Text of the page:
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It can be hard to decide on crops for sustenance farming, but growing beans is an easy decision. Beans have a long tradition in North America for a reason: They’re easy to grow, can yield large amounts of food, and are packed with nutrition. And if you know how many seeds to plant, you can easily grow enough to just about feed your family for a full year.
As a source of protein, beans are much less labor-intensive to produce than meat, dairy or eggs, and can be a valuable supplement in your diet. They store well, and each successive year of growing and harvesting beans will lead to better yields within your climate.
If you directly compare the nutritional content of black beans and chicken, the result is surprising:
|Black Beans, 100 g||Chicken, 100 g|
|Fat||1.4 g||14 g|
|Protein||22 g||27 g|
|Dietary Fiber||16 g||0 g|
|Calcium||123 mg||15 mg|
|Potassium||1483 mg||223 mg|
|Iron||5 mg||1.3 mg|
|Vitamin B6||0.3 mg||0.4 mg|
|Magnesium||171 mg||23 mg|
Comparing other beans and meats yields similar results. The two foods provide an almost equivalent amount of protein, but the beans are more nutrient-rich, by far. It should be noted that the protein in beans is an incomplete protein, and a vegetarian diet would require additional plant proteins such as whole grains or nuts eaten through the day to provide all the amino acids needed for the body.
This is partly why the Native Americans grew beans alongside corn and squash; the “three sisters” together provide nearly all the nutrients the body needs. When you’re using beans to supplement an omnivorous diet, you needn’t worry about that because the meat, dairy and eggs will provide all the complete protein you need. Beans are the go-to food to fill you up and stretch your meals, so they last longer and feed more people.
Choosing and Growing Beans
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Select two to three varieties to grow in your first year, based on flavor preferences and the amount of space in your garden. You will need 10-20 plants per person to provide enough beans for a year. Plant beans in early spring, after the last frost, being careful to rotate them through your garden yearly to keep them producing well.
Generally, there are two types of beans commonly grown: shell varieties, which can be eaten fresh or dried, and snap beans, grown mainly for their pods. These categories are subdivided by the growth patterns of the beans: bush or pole. While bush beans can be planted unsupported, pole beans grow on vines which need to be staked to grow effectively; pole beans take up less horizontal space in the garden but require more maintenance during growth to ensure they climb properly. Dry beans are more traditionally used in North America, but snap beans have also been cultivated for centuries. Some plants can provide both types of beans.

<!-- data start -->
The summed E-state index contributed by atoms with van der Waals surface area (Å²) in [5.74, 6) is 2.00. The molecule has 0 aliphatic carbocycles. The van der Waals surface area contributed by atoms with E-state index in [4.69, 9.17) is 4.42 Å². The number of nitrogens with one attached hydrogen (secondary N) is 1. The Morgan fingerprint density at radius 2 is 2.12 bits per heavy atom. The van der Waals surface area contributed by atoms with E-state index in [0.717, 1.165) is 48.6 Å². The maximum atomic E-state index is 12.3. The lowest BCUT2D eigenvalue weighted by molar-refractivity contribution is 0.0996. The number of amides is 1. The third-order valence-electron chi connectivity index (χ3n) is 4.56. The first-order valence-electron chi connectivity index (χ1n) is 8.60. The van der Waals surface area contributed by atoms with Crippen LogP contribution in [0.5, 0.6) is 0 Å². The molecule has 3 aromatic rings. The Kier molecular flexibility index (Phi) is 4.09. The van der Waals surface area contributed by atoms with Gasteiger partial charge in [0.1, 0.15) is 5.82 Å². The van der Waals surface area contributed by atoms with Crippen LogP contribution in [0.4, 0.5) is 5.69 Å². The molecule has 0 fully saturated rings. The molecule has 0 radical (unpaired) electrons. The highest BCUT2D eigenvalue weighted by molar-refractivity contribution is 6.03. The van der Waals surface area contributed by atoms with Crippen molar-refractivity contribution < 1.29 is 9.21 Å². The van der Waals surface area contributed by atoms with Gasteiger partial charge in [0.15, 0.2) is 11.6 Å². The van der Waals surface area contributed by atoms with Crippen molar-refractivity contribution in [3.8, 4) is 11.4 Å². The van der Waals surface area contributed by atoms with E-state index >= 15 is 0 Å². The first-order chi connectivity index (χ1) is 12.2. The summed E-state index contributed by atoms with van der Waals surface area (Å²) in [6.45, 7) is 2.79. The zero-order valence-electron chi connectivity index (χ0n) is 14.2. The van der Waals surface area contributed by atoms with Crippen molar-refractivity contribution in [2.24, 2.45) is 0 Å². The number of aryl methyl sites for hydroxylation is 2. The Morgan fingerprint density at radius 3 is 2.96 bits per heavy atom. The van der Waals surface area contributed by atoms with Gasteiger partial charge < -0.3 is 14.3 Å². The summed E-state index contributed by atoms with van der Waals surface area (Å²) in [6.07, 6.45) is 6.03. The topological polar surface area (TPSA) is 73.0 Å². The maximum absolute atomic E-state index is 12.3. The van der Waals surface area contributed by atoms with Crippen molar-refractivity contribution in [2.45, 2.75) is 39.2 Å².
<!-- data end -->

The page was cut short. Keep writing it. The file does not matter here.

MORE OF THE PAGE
Common varieties of beans for home gardens that can be eaten fresh and dried are adzuki beans, black-eyed peas, Fava beans, Lima beans and pinto beans.
You can easily experiment with beans to decide which are best suited to your climate and are preferred by your family.
Harvesting, Storing and Cooking Dried Beans
Dry beans are allowed to mature fully on the plant, becoming fully dried before you pick them. After picking, beans must be removed from the pods by threshing; you can beat the individual plants against the inside of a container to release the beans, or use a bean flail to hit the beans on a cloth and break the pods in order to remove the beans. Separating the chaff from the beans by winnowing on a windy day is simple: Simply pour the beans and chaff from one basket to another outdoors several times and let the chaff be carried off by the breeze.
You can store beans for many months or even years, in jars kept in a cool, dry location. If you intend to save some of the beans as seed, let them dry, spread out, four to six weeks before storing them in jars, until the beans are fully hardened and cannot be broken by biting them. Dry beans require soaking before cooking. Allow the beans to soak in cool water overnight before using in soups, as side dishes, or mixed with grains for a meal. Growing dry beans for storage is like saving up for the future; no matter what happens in your garden and with your livestock in the coming year, you will have a source of nutrition at hand, ready to feed your family.
What are your bean-growing tips? How many do you plant to feed your family? Share your advice in the section below:
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